Worlebury Camp Hillfort

Worlebury Camp is an Iron Age hillfort, occupying 10 hectares of land at Worlebury Hill. It overlooks Weston Bay, Sand Bay and the Bristol Channel.

It is a scheduled monument which gives it the highest protection an archaeological monument can be given.

The hillfort is mostly hidden by trees that were planted in the 1820s, but before the 19th century the hillfort would have been visible for miles around. It’s an extremely important monument due to its rare coastal location, size and considerable defences.

Structure of the hillfort

Hillforts are defended settlements – mostly found on hilltops – surrounded by circuits of banks and ditches.

Worlebury Camp boasts a set of seven banks and ditches on the eastern ramparts. The ramparts were constructed in a series of dry-stone walls which acted as support for additional defence, with a wooden fence on top.

These walls now appear as huge heaps of tumbled stones and are most obviously visible at the eastern ramparts. The cliff at the northern side of the hillfort would have been used a natural line of defence.

Archaeological studies

Worlebury Camp has had few archaeological studies, with excavations recorded in 1851 by Reverend F Warre and in the 1880s by C W Dymond. These investigations identified 93 pits as well as pottery vessels, bone, wood and antler tools, and even human burials. Other features such as entrances and large ditches were also recorded inside.

The 93 pits were stone-lined and grain such as barley, wheat and oats were recovered, suggesting that these were used for storage. Some of the pits contained skeletons and it has been suggested these were ritual burials.

What we’re doing today

The hillfort was added to the heritage at risk register in 2016 because of harm that was being caused to the monument such as vandalism, tree and vegetation growth and fly-tipping.

We’re working with volunteers of the Worlebury Hillfort Group and other local interest groups to raise awareness of the importance of the hillfort and to resolve these issues by implementing a management plan for the site.

The volunteers have been clearing unwanted vegetation from parts of the inside of the hillfort and have exposed some of the pits for people to see. Our contractors cut back the eastern ramparts every year.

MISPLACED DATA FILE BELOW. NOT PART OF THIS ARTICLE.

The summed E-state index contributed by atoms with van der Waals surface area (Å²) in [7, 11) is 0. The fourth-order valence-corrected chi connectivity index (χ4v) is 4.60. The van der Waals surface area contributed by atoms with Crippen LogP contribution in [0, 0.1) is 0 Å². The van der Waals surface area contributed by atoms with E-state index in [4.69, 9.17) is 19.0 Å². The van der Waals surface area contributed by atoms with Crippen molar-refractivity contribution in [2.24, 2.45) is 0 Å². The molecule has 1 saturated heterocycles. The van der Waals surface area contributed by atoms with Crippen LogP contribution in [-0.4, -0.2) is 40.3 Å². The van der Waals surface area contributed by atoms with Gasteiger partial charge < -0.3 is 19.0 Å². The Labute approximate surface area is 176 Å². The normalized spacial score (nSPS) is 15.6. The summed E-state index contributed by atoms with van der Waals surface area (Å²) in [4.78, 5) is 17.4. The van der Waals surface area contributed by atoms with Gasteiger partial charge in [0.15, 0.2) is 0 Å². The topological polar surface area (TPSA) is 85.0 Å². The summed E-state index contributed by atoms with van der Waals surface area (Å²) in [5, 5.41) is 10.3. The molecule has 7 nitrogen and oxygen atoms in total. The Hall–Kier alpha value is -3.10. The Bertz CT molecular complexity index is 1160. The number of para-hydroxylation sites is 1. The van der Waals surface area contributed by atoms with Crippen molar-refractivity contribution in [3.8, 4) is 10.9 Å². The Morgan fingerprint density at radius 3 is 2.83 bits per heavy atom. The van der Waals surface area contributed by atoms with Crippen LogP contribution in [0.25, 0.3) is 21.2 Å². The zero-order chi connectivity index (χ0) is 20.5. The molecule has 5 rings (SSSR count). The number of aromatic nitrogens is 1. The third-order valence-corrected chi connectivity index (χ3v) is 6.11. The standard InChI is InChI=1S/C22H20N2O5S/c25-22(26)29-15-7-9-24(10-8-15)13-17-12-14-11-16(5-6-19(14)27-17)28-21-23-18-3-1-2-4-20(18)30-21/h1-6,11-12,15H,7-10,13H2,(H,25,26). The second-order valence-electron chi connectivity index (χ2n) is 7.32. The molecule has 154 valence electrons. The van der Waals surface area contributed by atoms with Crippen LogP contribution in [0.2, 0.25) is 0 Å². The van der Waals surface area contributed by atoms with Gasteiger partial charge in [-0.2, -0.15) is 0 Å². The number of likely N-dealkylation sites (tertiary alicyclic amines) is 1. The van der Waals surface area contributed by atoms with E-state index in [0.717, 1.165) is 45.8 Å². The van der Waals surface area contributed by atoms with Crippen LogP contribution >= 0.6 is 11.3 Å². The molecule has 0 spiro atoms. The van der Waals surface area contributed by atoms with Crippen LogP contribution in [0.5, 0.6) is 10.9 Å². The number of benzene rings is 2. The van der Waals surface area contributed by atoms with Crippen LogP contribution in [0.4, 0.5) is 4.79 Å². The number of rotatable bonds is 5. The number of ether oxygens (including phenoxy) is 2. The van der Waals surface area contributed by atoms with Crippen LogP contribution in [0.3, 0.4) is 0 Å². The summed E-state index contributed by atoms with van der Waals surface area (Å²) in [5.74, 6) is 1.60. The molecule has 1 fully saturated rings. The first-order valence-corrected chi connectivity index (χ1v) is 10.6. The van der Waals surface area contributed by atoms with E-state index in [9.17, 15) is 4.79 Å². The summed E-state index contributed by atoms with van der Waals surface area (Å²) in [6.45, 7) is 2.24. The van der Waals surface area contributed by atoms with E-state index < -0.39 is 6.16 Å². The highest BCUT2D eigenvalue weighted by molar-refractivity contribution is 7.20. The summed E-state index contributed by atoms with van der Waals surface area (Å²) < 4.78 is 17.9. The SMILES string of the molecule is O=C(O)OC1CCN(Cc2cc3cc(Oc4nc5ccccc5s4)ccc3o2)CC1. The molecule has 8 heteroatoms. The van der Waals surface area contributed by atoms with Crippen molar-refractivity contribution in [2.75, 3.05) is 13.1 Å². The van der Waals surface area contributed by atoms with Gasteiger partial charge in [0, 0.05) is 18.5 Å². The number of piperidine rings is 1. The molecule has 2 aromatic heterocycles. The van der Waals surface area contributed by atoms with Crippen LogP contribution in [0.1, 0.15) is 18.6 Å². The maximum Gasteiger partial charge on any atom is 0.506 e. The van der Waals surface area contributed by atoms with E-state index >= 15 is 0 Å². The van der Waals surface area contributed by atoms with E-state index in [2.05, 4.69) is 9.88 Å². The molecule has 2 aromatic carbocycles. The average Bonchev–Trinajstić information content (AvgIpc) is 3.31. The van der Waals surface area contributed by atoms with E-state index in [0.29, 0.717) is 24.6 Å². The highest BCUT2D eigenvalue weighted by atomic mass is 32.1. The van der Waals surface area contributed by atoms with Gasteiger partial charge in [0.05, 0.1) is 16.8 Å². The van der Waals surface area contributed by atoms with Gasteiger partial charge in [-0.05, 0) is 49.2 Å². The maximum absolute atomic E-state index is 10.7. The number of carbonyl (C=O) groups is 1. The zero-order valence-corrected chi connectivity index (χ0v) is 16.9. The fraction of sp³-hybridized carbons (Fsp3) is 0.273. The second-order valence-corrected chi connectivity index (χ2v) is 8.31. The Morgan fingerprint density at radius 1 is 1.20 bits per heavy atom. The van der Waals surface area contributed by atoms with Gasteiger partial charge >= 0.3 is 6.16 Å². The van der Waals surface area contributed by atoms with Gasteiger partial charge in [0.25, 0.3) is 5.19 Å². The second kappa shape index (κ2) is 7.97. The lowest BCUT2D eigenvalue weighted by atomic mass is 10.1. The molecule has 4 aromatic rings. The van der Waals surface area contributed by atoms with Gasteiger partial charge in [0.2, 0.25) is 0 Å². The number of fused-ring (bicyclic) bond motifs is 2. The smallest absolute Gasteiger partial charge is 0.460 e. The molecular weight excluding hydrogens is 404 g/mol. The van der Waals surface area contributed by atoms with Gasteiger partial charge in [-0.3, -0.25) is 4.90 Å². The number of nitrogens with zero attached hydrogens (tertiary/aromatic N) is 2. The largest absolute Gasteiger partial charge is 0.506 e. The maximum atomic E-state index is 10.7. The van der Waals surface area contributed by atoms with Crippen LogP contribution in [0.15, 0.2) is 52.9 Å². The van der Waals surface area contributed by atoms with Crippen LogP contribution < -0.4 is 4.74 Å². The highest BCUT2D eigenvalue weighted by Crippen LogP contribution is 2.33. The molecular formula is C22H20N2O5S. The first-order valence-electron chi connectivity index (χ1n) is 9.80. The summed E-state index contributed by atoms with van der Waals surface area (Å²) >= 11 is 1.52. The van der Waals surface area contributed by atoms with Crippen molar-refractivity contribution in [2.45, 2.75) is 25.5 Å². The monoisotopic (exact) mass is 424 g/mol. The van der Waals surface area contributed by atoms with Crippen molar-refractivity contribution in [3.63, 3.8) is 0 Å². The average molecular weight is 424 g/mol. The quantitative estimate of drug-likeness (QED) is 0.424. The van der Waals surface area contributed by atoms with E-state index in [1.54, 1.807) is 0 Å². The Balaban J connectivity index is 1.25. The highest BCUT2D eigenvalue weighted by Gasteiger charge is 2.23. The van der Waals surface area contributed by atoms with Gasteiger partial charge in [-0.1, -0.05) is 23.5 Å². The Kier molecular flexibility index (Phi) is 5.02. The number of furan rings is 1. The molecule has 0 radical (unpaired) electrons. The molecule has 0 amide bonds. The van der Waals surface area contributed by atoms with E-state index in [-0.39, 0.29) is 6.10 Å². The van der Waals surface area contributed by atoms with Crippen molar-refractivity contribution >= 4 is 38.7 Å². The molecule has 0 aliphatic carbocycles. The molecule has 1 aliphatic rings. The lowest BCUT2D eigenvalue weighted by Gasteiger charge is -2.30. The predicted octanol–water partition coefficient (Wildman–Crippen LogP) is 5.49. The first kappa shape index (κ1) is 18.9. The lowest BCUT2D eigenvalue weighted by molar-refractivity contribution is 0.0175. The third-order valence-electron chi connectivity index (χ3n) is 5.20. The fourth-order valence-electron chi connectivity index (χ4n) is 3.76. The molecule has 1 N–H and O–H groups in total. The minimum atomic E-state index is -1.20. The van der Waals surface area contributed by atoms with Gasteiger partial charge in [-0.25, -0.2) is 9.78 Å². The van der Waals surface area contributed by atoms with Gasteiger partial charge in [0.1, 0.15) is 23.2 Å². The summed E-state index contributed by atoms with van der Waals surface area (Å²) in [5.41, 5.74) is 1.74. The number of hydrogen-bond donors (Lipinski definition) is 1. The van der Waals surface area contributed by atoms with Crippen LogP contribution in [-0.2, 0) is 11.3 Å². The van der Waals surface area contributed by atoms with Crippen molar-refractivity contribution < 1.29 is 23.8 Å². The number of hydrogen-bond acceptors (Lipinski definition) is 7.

In 2017 we were successful in the bid for a grant of £10,000 from the Heritage Lottery Fund to carry out an archaeological condition survey of the hillfort to help us create our management plan.

Visiting the hillfort

Visiting Worlebury Camp is completely free, and you can take in the great views across to Sand Point and Brean Down, as well as a panoramic view of Weston Bay.

There are a number of ways to get to Worlebury Camp. You can park at Weston Woods car park (Worlebury Hill Road, BS22 9SG) and follow an accessible path to the eastern ramparts. A public right of way also runs through the hillfort towards Kewstoke Road, but please be aware this is currently uneven due to the stones and tree roots, so please take care.

Other access points to the hillfort include the bridle path up from Kewstoke Road (BS23 2ES), which takes you to the base of the eastern ramparts, and Trinity Road steps. There are also steps from the Birnbeck end of Camp Road (BS23 2EN), and access from the town quarry path.

More information

If you would like to find out more about how to become involved in the project, email our archaeologist on DM.Archaeology@n-somerset.gov.uk or visit the Worlebury Hillfort Group on Facebook.

You can also visit Weston Museum in Burlington Street, Weston-super-Mare to discover more about the hillfort and the artefacts that were recovered during the excavation.